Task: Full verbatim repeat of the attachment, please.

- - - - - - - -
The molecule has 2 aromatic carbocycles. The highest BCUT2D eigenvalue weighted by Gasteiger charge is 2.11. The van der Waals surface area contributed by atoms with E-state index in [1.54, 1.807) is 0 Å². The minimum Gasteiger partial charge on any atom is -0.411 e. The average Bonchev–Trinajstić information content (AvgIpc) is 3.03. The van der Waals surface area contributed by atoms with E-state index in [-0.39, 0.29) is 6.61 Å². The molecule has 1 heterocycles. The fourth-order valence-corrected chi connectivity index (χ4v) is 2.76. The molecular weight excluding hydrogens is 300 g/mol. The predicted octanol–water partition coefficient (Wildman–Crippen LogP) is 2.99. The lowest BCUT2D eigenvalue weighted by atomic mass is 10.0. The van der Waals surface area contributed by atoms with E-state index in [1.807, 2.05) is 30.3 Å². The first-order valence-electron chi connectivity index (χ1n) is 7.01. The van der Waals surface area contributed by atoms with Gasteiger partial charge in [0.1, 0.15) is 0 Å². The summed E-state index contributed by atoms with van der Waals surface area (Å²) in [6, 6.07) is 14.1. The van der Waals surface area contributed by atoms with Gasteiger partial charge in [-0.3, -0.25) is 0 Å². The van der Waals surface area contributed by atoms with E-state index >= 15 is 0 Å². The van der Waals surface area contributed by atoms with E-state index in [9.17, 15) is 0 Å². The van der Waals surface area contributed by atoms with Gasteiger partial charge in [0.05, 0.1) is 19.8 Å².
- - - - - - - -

The molecule has 2 aromatic carbocycles. The highest BCUT2D eigenvalue weighted by Gasteiger charge is 2.11. The van der Waals surface area contributed by atoms with E-state index in [1.54, 1.807) is 0 Å². The minimum Gasteiger partial charge on any atom is -0.411 e. The average Bonchev–Trinajstić information content (AvgIpc) is 3.03. The van der Waals surface area contributed by atoms with E-state index in [-0.39, 0.29) is 6.61 Å². The molecule has 1 heterocycles. The fourth-order valence-corrected chi connectivity index (χ4v) is 2.76. The molecular weight excluding hydrogens is 300 g/mol. The predicted octanol–water partition coefficient (Wildman–Crippen LogP) is 2.99. The lowest BCUT2D eigenvalue weighted by atomic mass is 10.0. The van der Waals surface area contributed by atoms with E-state index in [1.807, 2.05) is 30.3 Å². The first-order valence-electron chi connectivity index (χ1n) is 7.01. The van der Waals surface area contributed by atoms with Gasteiger partial charge in [0.1, 0.15) is 0 Å². The summed E-state index contributed by atoms with van der Waals surface area (Å²) in [6, 6.07) is 14.1. The van der Waals surface area contributed by atoms with Gasteiger partial charge in [-0.3, -0.25) is 0 Å². The van der Waals surface area contributed by atoms with E-state index >= 15 is 0 Å². The van der Waals surface area contributed by atoms with E-state index in [9.17, 15) is 0 Å². The van der Waals surface area contributed by atoms with Gasteiger partial charge in [0.05, 0.1) is 19.8 Å².